Over the last 18 years of being a marketing professional (mainly on the agency side), I have experienced some amazing working relationships with clients. Not only did these great interactions build the clients’ businesses, but they also made the agencies better. A client/agency relationship is like a marriage in that each individual party flourishes when the connection between the two parties is healthy and strong.
So what does a great partnership between a business and marketing firm look like? I believe there are four key relational aspects that make for more fruitful exchanges and, therefore, lead to more success.
These four elements of a good client/agency relationship may seem obvious to many, but I find it helpful to be reminded of the fundamentals. Whether you’re on the client or agency side, take a minute to consider how you fare on each of these items, then make adjustments as necessary. Maybe you should share this article with your agency or client and have a candid discussion about your professional partnership. After all, open and honest communication can only make for a better connection between the two parties.
- Respect Each Other’s Work Style. Everyone has previous experience working with people or companies that have similar styles and knows that it makes work more enjoyable when this happens. Communicating via methods to which the other responds well, accomplishing tasks at the same pace, having comparable beliefs and philosophies and even complementary interests and personalities make for more productive professional relationships.
- Value One Another’s Expertise. It can be difficult to work with someone that thinks they know more than you do, or believes they can do your job. On the other hand, it is extremely rewarding to work with someone that respects your opinions and particular expertise. A good agency doesn’t think it knows more about the client’s business than the client, and a good client values the skills and experience of the agency. Having mutual respect for the other party’s proficiencies makes for solid collaboration and/or compromise.
- Able to be Frank and Direct. In my opinion, there is nothing worse in business than not speaking the truth or not sharing your true thoughts or feelings. Marketing and advertising often include subjective topics, so opinions will differ. It is beneficial for clients and agencies to have healthy debates with one another because it will likely only make the ideas better. Disagreements don’t need to be destructive in nature. Although it may be tough to share a negative opinion or feedback, it can be delivered in a positive and constructive way. Good things happen when each side isn’t afraid to be honest with the other.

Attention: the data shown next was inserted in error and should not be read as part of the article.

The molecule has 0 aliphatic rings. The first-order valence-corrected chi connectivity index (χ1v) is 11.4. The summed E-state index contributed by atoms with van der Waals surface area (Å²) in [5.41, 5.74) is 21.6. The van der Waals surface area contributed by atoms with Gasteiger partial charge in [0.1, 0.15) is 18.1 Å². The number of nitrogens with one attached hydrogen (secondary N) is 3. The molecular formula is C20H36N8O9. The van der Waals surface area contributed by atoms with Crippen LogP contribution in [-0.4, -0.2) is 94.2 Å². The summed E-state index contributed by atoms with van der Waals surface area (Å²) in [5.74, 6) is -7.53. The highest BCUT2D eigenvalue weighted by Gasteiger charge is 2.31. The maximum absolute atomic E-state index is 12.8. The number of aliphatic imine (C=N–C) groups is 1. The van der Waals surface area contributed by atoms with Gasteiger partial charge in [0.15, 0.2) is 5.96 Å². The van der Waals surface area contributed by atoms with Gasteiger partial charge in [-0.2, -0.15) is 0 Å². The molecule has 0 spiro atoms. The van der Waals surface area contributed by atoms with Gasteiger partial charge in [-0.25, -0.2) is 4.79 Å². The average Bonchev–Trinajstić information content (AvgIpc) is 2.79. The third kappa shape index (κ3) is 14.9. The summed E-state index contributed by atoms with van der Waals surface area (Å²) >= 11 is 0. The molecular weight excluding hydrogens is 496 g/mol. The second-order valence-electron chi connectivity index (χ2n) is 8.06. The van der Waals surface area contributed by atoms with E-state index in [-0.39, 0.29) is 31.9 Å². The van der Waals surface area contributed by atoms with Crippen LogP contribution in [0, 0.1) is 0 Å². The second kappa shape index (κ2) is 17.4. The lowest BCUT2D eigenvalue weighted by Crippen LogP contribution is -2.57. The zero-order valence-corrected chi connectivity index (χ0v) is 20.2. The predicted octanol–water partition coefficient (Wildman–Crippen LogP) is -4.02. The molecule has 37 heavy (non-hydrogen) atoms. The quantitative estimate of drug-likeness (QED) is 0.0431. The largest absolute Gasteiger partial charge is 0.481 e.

- Show Appreciation for a Good Partnership. Showing genuine appreciation for each other is a critical piece of any relationship. Agencies should continuously thank clients for their business and putting their trust in the firm. It’s difficult for a client to invest a hefty portion of its budget into a marketing firm, especially if there was a prior bad experience. Consequently, the agency should keep this in mind and regularly express their gratefulness. On the other side of the table, agencies also like to hear clients say “Thank You” and “Great Job” every once in a while.
Emily K. Howard, a marketing strategist since 1997, developed her skills at some of the country’s top marketing firms including DDB Worldwide, while working on brands like American Airlines, Pepsi, Bloomberg and Merck. Now as Vice President of Esparza, Emily’s integrated communications approach helps clients find order in marketing chaos. She’d love to hear from you and can be found on LinkedIn or @ekhoward on Twitter.
Digital Technologies Director
Carlstadt, New Jersey
Enterprise Demand Generation Manager
San Francisco, California
IT Academic Applications Manager (School o...
CUNY Hunter College
New York, New York
Buffalo Grove, Illinois
Relevant Play, LLC
Senior Account Executive
Albany, New York
New Media Jobs